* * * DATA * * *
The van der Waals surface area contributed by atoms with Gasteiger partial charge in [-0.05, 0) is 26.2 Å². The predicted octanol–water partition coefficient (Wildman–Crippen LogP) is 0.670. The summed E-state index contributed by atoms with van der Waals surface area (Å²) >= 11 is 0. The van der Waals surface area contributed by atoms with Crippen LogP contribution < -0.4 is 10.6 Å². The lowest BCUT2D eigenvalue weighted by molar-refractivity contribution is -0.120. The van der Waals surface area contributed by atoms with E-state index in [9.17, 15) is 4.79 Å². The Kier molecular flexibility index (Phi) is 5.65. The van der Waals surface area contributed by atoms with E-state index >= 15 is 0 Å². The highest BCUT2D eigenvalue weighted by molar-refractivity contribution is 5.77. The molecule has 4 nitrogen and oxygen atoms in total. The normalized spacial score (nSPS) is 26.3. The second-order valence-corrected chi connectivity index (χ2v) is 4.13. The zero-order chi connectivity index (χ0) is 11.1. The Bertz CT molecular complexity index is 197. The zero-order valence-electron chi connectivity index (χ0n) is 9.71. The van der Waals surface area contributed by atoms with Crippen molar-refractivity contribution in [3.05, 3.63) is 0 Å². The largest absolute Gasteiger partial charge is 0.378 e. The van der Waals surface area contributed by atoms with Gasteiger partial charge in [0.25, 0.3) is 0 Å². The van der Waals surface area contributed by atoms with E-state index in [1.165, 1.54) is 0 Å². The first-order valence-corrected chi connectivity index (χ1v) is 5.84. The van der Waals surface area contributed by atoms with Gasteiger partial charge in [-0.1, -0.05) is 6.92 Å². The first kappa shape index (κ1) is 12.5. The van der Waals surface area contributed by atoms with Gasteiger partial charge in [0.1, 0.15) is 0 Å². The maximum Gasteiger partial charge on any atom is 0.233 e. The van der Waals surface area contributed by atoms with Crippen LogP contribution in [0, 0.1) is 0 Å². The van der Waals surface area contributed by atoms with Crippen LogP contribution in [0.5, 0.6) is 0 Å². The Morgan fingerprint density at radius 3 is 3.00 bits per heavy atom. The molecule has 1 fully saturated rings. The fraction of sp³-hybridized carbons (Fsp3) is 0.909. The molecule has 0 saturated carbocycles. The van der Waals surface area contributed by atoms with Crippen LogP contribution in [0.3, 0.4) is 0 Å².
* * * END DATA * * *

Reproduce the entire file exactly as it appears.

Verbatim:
The van der Waals surface area contributed by atoms with Gasteiger partial charge in [-0.05, 0) is 26.2 Å². The predicted octanol–water partition coefficient (Wildman–Crippen LogP) is 0.670. The summed E-state index contributed by atoms with van der Waals surface area (Å²) >= 11 is 0. The van der Waals surface area contributed by atoms with Crippen LogP contribution < -0.4 is 10.6 Å². The lowest BCUT2D eigenvalue weighted by molar-refractivity contribution is -0.120. The van der Waals surface area contributed by atoms with E-state index in [9.17, 15) is 4.79 Å². The Kier molecular flexibility index (Phi) is 5.65. The van der Waals surface area contributed by atoms with E-state index >= 15 is 0 Å². The highest BCUT2D eigenvalue weighted by molar-refractivity contribution is 5.77. The molecule has 4 nitrogen and oxygen atoms in total. The normalized spacial score (nSPS) is 26.3. The second-order valence-corrected chi connectivity index (χ2v) is 4.13. The zero-order chi connectivity index (χ0) is 11.1. The Bertz CT molecular complexity index is 197. The zero-order valence-electron chi connectivity index (χ0n) is 9.71. The van der Waals surface area contributed by atoms with Crippen molar-refractivity contribution in [3.05, 3.63) is 0 Å². The largest absolute Gasteiger partial charge is 0.378 e. The van der Waals surface area contributed by atoms with Gasteiger partial charge in [0.25, 0.3) is 0 Å². The van der Waals surface area contributed by atoms with E-state index in [1.165, 1.54) is 0 Å². The first-order valence-corrected chi connectivity index (χ1v) is 5.84. The van der Waals surface area contributed by atoms with Gasteiger partial charge in [-0.1, -0.05) is 6.92 Å². The first kappa shape index (κ1) is 12.5. The van der Waals surface area contributed by atoms with Gasteiger partial charge in [0.1, 0.15) is 0 Å². The maximum Gasteiger partial charge on any atom is 0.233 e. The van der Waals surface area contributed by atoms with Crippen LogP contribution in [0, 0.1) is 0 Å². The van der Waals surface area contributed by atoms with Crippen LogP contribution in [0.5, 0.6) is 0 Å². The Morgan fingerprint density at radius 3 is 3.00 bits per heavy atom. The molecule has 1 fully saturated rings. The fraction of sp³-hybridized carbons (Fsp3) is 0.909. The molecule has 0 saturated carbocycles. The van der Waals surface area contributed by atoms with Crippen LogP contribution in [0.3, 0.4) is 0 Å².